Journal #332

A massive pang of disgruntlement and dissatisfaction struck. The world looked like it was all dark and hopeless. You didn’t know what else you could do. You wanted to give up. You wanted to shred every single piece of work you have ever done because you thought, ‘what’s the point?’

In this world, full of writers of both non-fiction and fiction, what makes you any better than those people? Nothing.

In this world, full of programmers, what makes you any better than those people? Nothing.

So you feel like you have nothing to contribute. Whatever you have done and will do, others have done it before. They came, they did, and now they are gone. Have you heard of them? No. Not all of them anyway.

You consistently put your work out but the quality isn’t consistent. You got your bad days. You got your good day. And you got your neither here or there days. You know that it’s fine. Nobody, ever, put out their best work consistently everyday. You have reconciled with that fact.

But have you?

Because the moment you go and look at the stats, the metric that determines whether anyone consumes your content, you realized that no matter what you have done, those numbers never quite go anywhere.

The question is, why do you still care? It has always been all about what you have done better than previous. Yet those numbers still gets you down.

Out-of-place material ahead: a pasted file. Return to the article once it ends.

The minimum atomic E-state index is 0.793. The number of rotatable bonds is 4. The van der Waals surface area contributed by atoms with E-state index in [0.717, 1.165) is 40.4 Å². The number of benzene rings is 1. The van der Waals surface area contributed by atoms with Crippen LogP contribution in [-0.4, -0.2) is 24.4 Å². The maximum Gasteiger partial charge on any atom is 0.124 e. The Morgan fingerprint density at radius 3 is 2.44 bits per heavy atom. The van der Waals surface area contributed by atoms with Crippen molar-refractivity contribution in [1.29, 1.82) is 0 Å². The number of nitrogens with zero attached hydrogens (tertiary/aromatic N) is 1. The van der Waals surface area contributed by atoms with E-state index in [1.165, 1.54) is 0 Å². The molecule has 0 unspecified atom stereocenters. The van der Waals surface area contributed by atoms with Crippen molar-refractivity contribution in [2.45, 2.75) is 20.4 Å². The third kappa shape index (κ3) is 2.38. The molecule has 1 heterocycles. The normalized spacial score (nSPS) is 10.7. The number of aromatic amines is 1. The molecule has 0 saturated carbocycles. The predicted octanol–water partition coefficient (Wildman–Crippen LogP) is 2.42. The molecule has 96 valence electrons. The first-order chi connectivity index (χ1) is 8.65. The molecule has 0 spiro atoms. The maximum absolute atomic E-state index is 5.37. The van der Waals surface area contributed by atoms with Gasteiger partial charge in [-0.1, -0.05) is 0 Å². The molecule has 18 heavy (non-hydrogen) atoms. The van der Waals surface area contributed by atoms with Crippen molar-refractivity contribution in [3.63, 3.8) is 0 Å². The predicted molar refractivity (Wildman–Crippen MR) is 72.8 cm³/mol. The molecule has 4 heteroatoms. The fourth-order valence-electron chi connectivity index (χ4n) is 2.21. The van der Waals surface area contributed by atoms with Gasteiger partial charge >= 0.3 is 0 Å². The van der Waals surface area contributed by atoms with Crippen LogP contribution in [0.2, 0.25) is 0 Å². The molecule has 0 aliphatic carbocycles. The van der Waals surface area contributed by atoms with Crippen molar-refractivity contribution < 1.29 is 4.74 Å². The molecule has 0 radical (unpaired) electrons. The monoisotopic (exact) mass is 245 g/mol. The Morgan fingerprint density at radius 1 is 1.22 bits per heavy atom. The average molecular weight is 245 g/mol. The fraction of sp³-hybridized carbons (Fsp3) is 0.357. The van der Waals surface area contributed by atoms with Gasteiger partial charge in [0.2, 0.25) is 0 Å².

It’s really simple. You are still stuck in that mindset of treating it as a scorecard. You are still comparing yourself against the world. A persistent low score means you failed.

But have you?

No, you haven’t.

This is what you need to do.

  1. Consistently build up your skills to write better so that you can squash that thing call insecurity.
  2. Find a better platform. A more minimalistic platform where there are no numbers so that you can focus only on the one thing that matters: Your writing.
  3. Re-audit your surroundings. Your friends, your parents, your surroundings. Are they helping or holding you back. Cut or remove the bad ones or reduce your time spent. Find new ones.
  4. Re-evaluate if the way you publicize your works are getting you anywhere. If the publicizing platforms aren’t channeling more readers your way, cut them. It’s superfluous and a waste of your time.
  5. Put in a system. It has to be a system that you can consistently follow to consistently write more and improve your overall health. Poor health means you can’t do anything good.
  6. Go out. See the world and step out of your comfort zone every now and then.
  7. Finally, decide on what is success. What is your definition of success when it comes to writing?

All the above applies to your programming. After all, it’s a form of writing.

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